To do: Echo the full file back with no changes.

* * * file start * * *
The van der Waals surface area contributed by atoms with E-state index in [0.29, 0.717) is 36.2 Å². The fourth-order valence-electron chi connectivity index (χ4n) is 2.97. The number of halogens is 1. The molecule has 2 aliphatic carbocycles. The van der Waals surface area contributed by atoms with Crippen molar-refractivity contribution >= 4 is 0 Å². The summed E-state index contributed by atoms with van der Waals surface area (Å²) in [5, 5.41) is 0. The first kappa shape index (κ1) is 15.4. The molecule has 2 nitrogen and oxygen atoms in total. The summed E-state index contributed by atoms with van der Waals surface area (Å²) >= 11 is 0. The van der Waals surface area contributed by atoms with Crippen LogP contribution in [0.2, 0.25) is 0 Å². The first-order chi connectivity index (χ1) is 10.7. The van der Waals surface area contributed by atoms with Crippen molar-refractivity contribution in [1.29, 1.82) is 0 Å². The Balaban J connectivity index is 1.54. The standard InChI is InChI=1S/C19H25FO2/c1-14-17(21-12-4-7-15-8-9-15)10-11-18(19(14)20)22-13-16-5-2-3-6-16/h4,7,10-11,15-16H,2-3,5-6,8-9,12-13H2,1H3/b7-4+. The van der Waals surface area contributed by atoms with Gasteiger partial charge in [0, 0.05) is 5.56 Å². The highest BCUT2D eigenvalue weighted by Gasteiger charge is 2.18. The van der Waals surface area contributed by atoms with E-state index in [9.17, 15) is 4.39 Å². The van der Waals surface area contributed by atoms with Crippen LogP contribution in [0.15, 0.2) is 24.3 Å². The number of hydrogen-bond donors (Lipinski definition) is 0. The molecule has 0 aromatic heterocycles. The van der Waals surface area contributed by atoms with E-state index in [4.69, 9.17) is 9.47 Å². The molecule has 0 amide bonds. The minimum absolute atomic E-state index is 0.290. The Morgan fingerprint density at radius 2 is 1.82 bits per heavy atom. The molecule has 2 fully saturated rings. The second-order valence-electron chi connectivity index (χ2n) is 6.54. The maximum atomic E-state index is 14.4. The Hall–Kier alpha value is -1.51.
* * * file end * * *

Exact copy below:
The van der Waals surface area contributed by atoms with E-state index in [0.29, 0.717) is 36.2 Å². The fourth-order valence-electron chi connectivity index (χ4n) is 2.97. The number of halogens is 1. The molecule has 2 aliphatic carbocycles. The van der Waals surface area contributed by atoms with Crippen molar-refractivity contribution >= 4 is 0 Å². The summed E-state index contributed by atoms with van der Waals surface area (Å²) in [5, 5.41) is 0. The first kappa shape index (κ1) is 15.4. The molecule has 2 nitrogen and oxygen atoms in total. The summed E-state index contributed by atoms with van der Waals surface area (Å²) >= 11 is 0. The van der Waals surface area contributed by atoms with Crippen LogP contribution in [0.2, 0.25) is 0 Å². The first-order chi connectivity index (χ1) is 10.7. The van der Waals surface area contributed by atoms with Crippen molar-refractivity contribution in [1.29, 1.82) is 0 Å². The Balaban J connectivity index is 1.54. The standard InChI is InChI=1S/C19H25FO2/c1-14-17(21-12-4-7-15-8-9-15)10-11-18(19(14)20)22-13-16-5-2-3-6-16/h4,7,10-11,15-16H,2-3,5-6,8-9,12-13H2,1H3/b7-4+. The van der Waals surface area contributed by atoms with Gasteiger partial charge in [0, 0.05) is 5.56 Å². The highest BCUT2D eigenvalue weighted by Gasteiger charge is 2.18. The van der Waals surface area contributed by atoms with E-state index in [9.17, 15) is 4.39 Å². The van der Waals surface area contributed by atoms with Crippen LogP contribution in [0.15, 0.2) is 24.3 Å². The number of hydrogen-bond donors (Lipinski definition) is 0. The molecule has 0 aromatic heterocycles. The van der Waals surface area contributed by atoms with E-state index in [4.69, 9.17) is 9.47 Å². The molecule has 0 amide bonds. The minimum absolute atomic E-state index is 0.290. The Morgan fingerprint density at radius 2 is 1.82 bits per heavy atom. The molecule has 2 fully saturated rings. The second-order valence-electron chi connectivity index (χ2n) is 6.54. The maximum atomic E-state index is 14.4. The Hall–Kier alpha value is -1.51.